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holy; to " give none offence, neither to the Jews, nor to the Gentiles, nor to the church of God;" to abstain from every thing whereby a brother stumbleth, or is offended, or is made weak; to take heed that they offend not one of these little ones; to "follow after the things which make for peace, and things wherewith one may edify another;" and to have their conversation in the world, honest and exemplary; that whereas the men of the world speak against them as evil-doers, they may be constrained, by their good works which they behold, to glorify God in the day of visitation. Those professors of religion who cause divisions in the church -of whom their ministers must, with a sigh, warn the young disciple to avoid their society, and not to imitate their example, and of whom the world may tauntingly inquire, What do ye more than others?-manifest, too plainly, that they have no claims to the character of inoffensiveness. Perhaps they may be inclined to despise and think meanly of it, and to overlook or evade the application of that awful sentence, which appears evidently pointed at them, "It must needs be that offences come; but woe to that man by whom the offence cometh!" Matt. xviii. 7.

My uncle concluded the conversation by reading a few lines from the book he had already referred to, Jay's Life of Winter.

"It has been justly observed, 'The craftiest villain is the greatest fool, and the harmless Christian is the wisest man.' It is true that inoffensiveness and talents do not always go together, neither do wickedness and wit; a man of inferior endowments, with an honest and good heart, is a far more valuable character than one of greater capa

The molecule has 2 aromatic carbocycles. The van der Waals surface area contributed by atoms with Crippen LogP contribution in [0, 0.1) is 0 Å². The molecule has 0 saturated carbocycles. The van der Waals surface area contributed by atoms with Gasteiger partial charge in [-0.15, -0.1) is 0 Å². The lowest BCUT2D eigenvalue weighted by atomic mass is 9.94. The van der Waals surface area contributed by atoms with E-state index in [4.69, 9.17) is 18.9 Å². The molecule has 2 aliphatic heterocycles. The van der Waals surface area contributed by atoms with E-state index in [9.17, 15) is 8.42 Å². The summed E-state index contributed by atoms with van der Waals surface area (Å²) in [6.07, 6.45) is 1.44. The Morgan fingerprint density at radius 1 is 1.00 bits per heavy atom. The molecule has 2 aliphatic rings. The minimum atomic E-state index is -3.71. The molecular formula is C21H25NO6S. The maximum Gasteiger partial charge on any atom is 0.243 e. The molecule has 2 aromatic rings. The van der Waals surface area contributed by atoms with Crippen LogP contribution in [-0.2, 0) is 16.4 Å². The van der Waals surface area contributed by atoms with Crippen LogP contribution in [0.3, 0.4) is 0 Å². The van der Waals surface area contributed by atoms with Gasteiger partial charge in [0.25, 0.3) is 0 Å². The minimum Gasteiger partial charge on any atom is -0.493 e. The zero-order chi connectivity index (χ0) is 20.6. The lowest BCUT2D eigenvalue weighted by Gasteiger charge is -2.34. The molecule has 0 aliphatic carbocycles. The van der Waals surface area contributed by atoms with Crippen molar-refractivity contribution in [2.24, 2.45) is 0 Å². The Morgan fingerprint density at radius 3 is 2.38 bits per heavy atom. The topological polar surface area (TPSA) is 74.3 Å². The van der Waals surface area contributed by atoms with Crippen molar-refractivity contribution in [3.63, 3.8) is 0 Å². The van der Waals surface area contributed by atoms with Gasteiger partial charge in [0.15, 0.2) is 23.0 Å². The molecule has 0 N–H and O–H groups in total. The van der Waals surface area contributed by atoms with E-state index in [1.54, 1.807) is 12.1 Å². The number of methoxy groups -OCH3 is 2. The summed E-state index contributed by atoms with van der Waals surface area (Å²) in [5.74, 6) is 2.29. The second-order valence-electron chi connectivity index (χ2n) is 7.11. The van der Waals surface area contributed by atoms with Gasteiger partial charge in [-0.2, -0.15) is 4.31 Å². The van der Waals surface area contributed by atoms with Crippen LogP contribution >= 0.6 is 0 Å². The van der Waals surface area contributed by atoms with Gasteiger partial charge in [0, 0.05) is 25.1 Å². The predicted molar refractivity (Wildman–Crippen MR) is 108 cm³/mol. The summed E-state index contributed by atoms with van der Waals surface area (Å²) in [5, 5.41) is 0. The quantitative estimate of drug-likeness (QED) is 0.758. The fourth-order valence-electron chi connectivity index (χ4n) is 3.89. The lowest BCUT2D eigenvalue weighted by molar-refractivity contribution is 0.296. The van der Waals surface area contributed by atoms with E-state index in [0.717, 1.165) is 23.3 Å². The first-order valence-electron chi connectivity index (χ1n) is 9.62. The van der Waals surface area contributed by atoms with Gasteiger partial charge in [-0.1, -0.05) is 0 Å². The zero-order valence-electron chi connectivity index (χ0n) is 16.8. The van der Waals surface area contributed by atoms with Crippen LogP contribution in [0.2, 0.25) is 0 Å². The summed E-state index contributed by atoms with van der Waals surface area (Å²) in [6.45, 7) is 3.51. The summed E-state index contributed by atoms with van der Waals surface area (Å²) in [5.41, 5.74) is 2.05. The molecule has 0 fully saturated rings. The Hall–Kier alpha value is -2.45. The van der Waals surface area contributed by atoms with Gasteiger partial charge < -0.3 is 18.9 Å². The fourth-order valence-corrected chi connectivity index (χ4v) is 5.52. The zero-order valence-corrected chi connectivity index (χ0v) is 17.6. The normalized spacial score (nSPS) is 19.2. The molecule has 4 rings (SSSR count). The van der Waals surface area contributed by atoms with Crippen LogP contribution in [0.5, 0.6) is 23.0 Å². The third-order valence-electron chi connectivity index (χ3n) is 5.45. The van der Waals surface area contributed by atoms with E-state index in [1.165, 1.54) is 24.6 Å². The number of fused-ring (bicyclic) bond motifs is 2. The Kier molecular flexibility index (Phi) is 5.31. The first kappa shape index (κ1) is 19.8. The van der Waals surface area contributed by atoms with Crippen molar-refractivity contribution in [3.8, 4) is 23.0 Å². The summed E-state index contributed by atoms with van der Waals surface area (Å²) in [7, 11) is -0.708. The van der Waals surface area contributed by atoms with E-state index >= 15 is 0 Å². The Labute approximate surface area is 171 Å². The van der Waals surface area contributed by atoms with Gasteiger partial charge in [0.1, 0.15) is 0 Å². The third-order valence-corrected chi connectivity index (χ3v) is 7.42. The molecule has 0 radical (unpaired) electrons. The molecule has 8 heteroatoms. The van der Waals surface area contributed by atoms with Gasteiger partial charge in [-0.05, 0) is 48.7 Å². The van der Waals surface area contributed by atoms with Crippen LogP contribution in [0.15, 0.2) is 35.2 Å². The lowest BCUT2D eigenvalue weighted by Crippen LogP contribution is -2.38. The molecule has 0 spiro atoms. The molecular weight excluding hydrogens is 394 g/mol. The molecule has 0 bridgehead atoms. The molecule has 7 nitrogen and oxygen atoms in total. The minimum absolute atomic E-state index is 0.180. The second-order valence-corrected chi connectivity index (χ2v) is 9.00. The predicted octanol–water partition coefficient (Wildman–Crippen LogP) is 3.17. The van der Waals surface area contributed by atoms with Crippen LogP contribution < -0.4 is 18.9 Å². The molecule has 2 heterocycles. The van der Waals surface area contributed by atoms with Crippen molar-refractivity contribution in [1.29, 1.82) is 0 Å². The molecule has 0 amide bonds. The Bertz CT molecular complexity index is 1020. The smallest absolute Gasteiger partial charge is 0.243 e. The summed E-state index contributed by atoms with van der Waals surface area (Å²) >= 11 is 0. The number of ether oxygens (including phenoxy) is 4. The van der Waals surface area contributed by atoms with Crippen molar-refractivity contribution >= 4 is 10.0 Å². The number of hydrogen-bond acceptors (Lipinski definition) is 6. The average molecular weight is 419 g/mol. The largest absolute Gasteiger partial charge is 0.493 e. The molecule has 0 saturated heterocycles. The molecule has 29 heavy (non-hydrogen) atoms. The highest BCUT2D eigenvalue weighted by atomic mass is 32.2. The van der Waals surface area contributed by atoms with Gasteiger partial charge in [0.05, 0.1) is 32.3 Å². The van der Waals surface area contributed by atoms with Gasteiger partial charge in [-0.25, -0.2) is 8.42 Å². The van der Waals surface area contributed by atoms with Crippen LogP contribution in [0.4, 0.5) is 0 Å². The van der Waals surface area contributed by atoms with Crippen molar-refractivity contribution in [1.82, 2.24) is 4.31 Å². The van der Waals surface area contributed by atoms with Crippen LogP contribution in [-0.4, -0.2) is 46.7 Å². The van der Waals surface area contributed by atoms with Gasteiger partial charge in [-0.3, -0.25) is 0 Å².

cities, who, while he has the wisdom of the serpent, has the poison too. Call this quality, if you please, even an infantile property, provided you remember a piece of history. At the same time came the disciples unto Jesus, saying, Who is the greatest in the kingdom of heaven? And Jesus called a little child unto him, and set him in the midst of them, and said, Verily I say unto you, Except ye be converted, and become as little children, ye shall not enter into the kingdom of heaven.' Matt. xviii. 1-3. So much more valuable in his followers, and in his judgment, are the simplicity and innocency of a child, than the corruscations of intellect, the speculations of philosophy, the intrigues of politicians, and the exploits of heroes!"

I am happy to close by saying, after twenty-five years of intimate acquaintance with my cousin Mortimer, that while I never saw any reason to impeach his understanding, taste, education, or manly spirit; his lively deportment, the happiness of his family circle, his usefulness in the church, the happy influence of his example, and the universal respect and love which he has attracted wherever he is known, fully prove, that he has not forfeited, nor has he reason to be ashamed of, the character of AN INOFFENSIVE MAN.


"IF I were you, Frank," said Arthur Longley, "I would certainly crop the ears and tail of that Shetland pony; he looks as uncouth as a hermit."

Perhaps if I were you," replied Frank, with a smile, "I should do so; but being myself, I think and feel differently, and therefore I act differently. To me, the beauty of an animal is his being just what his Creator designed him; all the torturings of art I consider to result in positive deformity."

Arthur pursued his argument, and endeavoured to persuade Frank to adopt his views, or at least to follow his suggestions; but Frank was not so easily moved, and the pony passed through life in full possession of all his appurtenances.